A 1928 monograph written by Augustus C. Fotheringham introduced the scientific community to the curious bird known as the Woofen-Poof (aka Eoörnis pterovelox gobiensis).
Woofen-poofs, which are native to the Gobi Desert, are approximately 17 centimeters in length, have a long beak below which hangs a pendulous pouch, and possess extremely short, semi-circular wings. Their rapid wing-beat produces a distinctive musical sound as they fly, "three octaves above middle C." Small, sandy-brown feathers help to disguise them in the desert. But perhaps the bird's strangest feature is its smooth and glossy appearance, almost like polished metal, on account of "the presence of enormous numbers of active sebaceous glands on all parts of the body."
The unusual name, "woofen-poof," appears to derive from the sound made by the creature as it alights into the air to begin flying: "a 'woof' or 'whiz' in the air, followed by a 'poof' or 'shush' made by the bird's feet in striking the loose desert sand."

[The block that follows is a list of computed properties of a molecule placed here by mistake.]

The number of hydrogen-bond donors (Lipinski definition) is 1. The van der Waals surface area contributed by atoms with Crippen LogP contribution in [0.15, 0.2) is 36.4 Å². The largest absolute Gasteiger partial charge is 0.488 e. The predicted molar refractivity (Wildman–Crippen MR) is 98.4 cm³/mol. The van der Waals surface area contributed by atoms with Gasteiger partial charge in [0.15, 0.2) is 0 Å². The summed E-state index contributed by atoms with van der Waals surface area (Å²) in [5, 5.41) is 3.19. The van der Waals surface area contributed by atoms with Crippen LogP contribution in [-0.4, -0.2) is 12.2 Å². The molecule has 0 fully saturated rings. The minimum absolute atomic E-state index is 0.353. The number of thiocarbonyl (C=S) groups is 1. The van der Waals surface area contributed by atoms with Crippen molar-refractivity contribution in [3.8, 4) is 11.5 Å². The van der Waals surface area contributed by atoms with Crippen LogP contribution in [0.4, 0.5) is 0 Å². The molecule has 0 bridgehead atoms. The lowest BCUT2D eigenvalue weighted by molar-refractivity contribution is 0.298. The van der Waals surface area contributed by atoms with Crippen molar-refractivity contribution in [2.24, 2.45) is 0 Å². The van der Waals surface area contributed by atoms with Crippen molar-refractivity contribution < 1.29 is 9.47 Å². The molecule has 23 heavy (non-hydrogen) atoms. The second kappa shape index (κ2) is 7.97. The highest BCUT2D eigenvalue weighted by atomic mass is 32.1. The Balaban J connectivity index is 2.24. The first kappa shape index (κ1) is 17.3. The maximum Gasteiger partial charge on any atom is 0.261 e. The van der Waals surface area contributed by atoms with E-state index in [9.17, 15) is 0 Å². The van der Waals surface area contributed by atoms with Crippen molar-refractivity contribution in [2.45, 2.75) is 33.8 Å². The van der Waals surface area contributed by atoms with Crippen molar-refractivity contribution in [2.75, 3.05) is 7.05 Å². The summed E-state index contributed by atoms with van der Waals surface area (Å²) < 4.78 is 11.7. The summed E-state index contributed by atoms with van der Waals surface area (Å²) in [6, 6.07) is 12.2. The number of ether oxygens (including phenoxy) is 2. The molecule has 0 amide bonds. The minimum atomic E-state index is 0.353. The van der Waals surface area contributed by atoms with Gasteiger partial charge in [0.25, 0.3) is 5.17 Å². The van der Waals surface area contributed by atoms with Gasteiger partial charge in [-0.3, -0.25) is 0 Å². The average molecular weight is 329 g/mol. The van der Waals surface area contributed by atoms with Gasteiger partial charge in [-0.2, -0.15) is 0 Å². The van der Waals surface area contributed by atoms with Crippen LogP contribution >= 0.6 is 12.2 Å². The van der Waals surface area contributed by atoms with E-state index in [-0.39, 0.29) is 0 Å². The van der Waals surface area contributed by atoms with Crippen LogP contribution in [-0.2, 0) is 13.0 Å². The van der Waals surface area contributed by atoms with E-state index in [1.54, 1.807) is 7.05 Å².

Although normally placid by nature, the woofen-poof can be roused quickly to anger when it senses a threat. When angry, it flies at its opponents at high speed, using its closed beak as a deadly weapon.
A persistent rumor suggests that "Augustus C. Fotheringham" was actually a pseudonym for L.W. Sharp of the Botanical Society of America. In addition, skeptics have noted that the woofen-poof bears an uncanny resemblance to the hood ornament of an automobile.
Reference: Fotheringham, Augustus C. Eoörnis Pterovelox Gobiensis. Buighleigh Press (1928).